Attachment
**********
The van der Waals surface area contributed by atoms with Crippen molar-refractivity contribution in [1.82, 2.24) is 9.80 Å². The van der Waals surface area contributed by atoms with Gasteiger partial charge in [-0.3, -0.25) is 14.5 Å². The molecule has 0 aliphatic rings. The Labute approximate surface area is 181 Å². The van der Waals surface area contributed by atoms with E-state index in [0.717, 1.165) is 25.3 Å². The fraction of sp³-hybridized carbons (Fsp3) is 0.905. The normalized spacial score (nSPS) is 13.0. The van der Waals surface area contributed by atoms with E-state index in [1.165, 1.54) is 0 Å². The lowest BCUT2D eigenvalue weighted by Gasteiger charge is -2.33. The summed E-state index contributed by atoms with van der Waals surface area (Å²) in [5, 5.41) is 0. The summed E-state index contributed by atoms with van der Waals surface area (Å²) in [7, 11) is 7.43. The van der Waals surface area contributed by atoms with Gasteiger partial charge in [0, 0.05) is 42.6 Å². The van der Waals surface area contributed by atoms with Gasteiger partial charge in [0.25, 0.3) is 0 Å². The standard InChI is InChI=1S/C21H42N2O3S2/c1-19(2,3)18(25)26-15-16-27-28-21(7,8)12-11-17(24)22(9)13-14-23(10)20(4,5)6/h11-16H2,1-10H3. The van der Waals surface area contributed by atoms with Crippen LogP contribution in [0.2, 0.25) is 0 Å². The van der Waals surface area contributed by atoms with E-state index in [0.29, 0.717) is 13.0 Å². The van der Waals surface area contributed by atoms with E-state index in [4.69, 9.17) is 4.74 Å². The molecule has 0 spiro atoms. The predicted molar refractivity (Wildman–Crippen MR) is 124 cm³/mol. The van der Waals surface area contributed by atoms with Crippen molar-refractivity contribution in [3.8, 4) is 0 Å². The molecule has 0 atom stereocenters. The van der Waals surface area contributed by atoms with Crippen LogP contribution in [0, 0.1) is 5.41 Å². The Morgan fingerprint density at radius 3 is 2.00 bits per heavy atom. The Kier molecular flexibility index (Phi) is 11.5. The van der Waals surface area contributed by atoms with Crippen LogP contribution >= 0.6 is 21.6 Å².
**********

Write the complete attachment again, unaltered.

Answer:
The van der Waals surface area contributed by atoms with Crippen molar-refractivity contribution in [1.82, 2.24) is 9.80 Å². The van der Waals surface area contributed by atoms with Gasteiger partial charge in [-0.3, -0.25) is 14.5 Å². The molecule has 0 aliphatic rings. The Labute approximate surface area is 181 Å². The van der Waals surface area contributed by atoms with E-state index in [0.717, 1.165) is 25.3 Å². The fraction of sp³-hybridized carbons (Fsp3) is 0.905. The normalized spacial score (nSPS) is 13.0. The van der Waals surface area contributed by atoms with E-state index in [1.165, 1.54) is 0 Å². The lowest BCUT2D eigenvalue weighted by Gasteiger charge is -2.33. The summed E-state index contributed by atoms with van der Waals surface area (Å²) in [5, 5.41) is 0. The summed E-state index contributed by atoms with van der Waals surface area (Å²) in [7, 11) is 7.43. The van der Waals surface area contributed by atoms with Gasteiger partial charge in [0, 0.05) is 42.6 Å². The van der Waals surface area contributed by atoms with Gasteiger partial charge in [0.25, 0.3) is 0 Å². The standard InChI is InChI=1S/C21H42N2O3S2/c1-19(2,3)18(25)26-15-16-27-28-21(7,8)12-11-17(24)22(9)13-14-23(10)20(4,5)6/h11-16H2,1-10H3. The van der Waals surface area contributed by atoms with Crippen LogP contribution in [0.2, 0.25) is 0 Å². The van der Waals surface area contributed by atoms with E-state index in [0.29, 0.717) is 13.0 Å². The van der Waals surface area contributed by atoms with E-state index in [4.69, 9.17) is 4.74 Å². The molecule has 0 spiro atoms. The predicted molar refractivity (Wildman–Crippen MR) is 124 cm³/mol. The van der Waals surface area contributed by atoms with Crippen molar-refractivity contribution in [3.8, 4) is 0 Å². The molecule has 0 atom stereocenters. The van der Waals surface area contributed by atoms with Crippen LogP contribution in [0, 0.1) is 5.41 Å². The Morgan fingerprint density at radius 3 is 2.00 bits per heavy atom. The Kier molecular flexibility index (Phi) is 11.5. The van der Waals surface area contributed by atoms with Crippen LogP contribution >= 0.6 is 21.6 Å².